Congestion Management, Total Transfer Capability Improvement and Short-Term Adequacy Evaluation in Deregulated Power Systems – Prospering and Surviving in the Competitive World
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While two objectives of deregulation are to reduce service interruptions and achieve lower energy costs, deregulation has actually introduced new problems in both areas. Since the transmission network was built in the last century, mainly for the regulated power systems, with mostly local power transfers, the increased long distance power transfer introduced by free energy trading has made congestion happen more frequently. When congestion happens, service interruptions occur and higher energy costs arise. We approach the issue from the viewpoints of both planning and online operations. Accordingly, we develop a reactive online remedying method that uses Flexible AC Transmission (FACTS) devices to eliminate congestion with minimum transaction curtailment to maintain market force. We also develop a proactive preventive method for offline planning, such as in the day-ahead market, which uses FACTS devices to maximize the Total Transfer Capability so that more transactions can be scheduled without causing congestion in the system. Optimal Power Flow is used for both methods with FACTS devices treated as control variables so that they can be adjusted to the best FACTS parameters to minimize the transaction curtailment or maximize the Total Transfer Capability. We demonstrate that FACTS devices are very effective for both situations. Since the installation of FACTS devices involves heavy infrastructure investment, an effective pricing method needs to be in place to encourage this investment by guaranteeing sufficient return. This research uses a novel pricing scheme to charge for both utilizing the FACTS devices and having the FACTS devices operating at their limits. The owners of the FACTS devices will then be able to recover their investment. With the above control method and the pricing method, we can make better use of the existing transmission network and relieve congestion. However, deregulation may also degrade system reliability since the generation companies are not obligated to sell into the market and market participation is driven by market forces instead. We use the market share based short-term adequacy analysis method to address generation resource adequacy issues. The market share based method uses the market share time series for the generation companies to reflect their market behavior in the new environment. Multiple regression modeling, a tool of time series analysis, is used to model involved factors. We demonstrate how the market share based short-term adequacy analysis method can capture the adequacy problems that the traditional method cannot. In addition, it can also help to remedy the adequacy problems, which can in turn reduce service interruption and thus the energy price.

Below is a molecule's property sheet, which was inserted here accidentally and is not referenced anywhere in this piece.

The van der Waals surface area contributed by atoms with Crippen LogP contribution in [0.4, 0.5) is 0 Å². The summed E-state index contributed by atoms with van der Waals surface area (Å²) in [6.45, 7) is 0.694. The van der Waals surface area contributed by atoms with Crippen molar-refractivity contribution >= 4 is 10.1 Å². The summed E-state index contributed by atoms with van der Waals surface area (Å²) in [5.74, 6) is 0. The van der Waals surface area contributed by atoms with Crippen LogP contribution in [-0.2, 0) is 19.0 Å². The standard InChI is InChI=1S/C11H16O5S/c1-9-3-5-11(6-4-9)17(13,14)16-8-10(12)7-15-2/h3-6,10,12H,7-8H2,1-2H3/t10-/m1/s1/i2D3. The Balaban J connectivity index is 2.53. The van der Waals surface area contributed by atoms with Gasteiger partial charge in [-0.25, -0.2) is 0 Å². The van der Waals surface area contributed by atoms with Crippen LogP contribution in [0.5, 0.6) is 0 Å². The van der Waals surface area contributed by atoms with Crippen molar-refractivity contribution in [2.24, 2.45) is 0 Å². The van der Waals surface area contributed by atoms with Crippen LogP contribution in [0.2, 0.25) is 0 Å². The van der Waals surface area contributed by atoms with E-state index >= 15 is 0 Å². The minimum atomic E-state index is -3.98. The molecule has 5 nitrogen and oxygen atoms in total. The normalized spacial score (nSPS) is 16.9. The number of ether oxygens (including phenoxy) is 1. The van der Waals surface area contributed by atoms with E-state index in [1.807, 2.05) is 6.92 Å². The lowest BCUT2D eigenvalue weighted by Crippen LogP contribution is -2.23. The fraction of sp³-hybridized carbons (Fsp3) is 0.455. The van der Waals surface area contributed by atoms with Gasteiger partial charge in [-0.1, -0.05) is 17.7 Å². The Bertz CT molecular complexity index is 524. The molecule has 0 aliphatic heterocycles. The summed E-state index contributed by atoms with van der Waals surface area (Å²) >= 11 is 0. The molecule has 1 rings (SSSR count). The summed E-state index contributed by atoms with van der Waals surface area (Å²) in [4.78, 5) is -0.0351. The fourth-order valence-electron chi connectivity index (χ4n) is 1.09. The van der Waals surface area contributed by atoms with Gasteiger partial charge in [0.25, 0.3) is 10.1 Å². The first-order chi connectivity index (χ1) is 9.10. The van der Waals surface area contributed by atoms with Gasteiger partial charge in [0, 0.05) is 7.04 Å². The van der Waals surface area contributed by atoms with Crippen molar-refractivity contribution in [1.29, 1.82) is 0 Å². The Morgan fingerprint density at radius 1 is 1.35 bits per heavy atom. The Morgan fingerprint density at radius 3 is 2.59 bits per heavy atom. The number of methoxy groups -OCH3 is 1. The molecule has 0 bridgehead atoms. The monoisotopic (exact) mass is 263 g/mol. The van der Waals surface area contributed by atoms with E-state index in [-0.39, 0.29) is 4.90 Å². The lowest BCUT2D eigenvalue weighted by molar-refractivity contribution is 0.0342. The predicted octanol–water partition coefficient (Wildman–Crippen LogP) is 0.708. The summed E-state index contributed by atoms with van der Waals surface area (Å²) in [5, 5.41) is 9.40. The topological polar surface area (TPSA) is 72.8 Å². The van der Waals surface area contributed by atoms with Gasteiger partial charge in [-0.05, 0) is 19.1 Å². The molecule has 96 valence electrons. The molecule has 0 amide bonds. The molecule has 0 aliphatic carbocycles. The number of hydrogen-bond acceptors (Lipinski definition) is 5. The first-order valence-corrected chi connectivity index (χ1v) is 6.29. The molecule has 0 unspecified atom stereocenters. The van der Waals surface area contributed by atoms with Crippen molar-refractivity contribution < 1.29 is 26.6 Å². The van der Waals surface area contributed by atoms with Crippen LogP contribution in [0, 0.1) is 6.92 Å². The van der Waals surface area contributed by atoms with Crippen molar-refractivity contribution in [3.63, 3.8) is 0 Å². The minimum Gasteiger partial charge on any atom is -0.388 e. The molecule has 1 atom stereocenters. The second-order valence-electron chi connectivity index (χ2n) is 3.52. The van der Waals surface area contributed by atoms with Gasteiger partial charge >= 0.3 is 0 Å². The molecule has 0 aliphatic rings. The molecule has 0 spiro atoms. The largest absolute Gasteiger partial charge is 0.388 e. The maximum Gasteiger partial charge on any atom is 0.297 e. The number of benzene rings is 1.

Total Transfer Capability Improvement
Flexible AC Transmission Systems
Yan, Ping (2011). Congestion Management, Total Transfer Capability Improvement and Short-Term Adequacy Evaluation in Deregulated Power Systems – Prospering and Surviving in the Competitive World. Doctoral dissertation, Texas A&M University. Available electronically from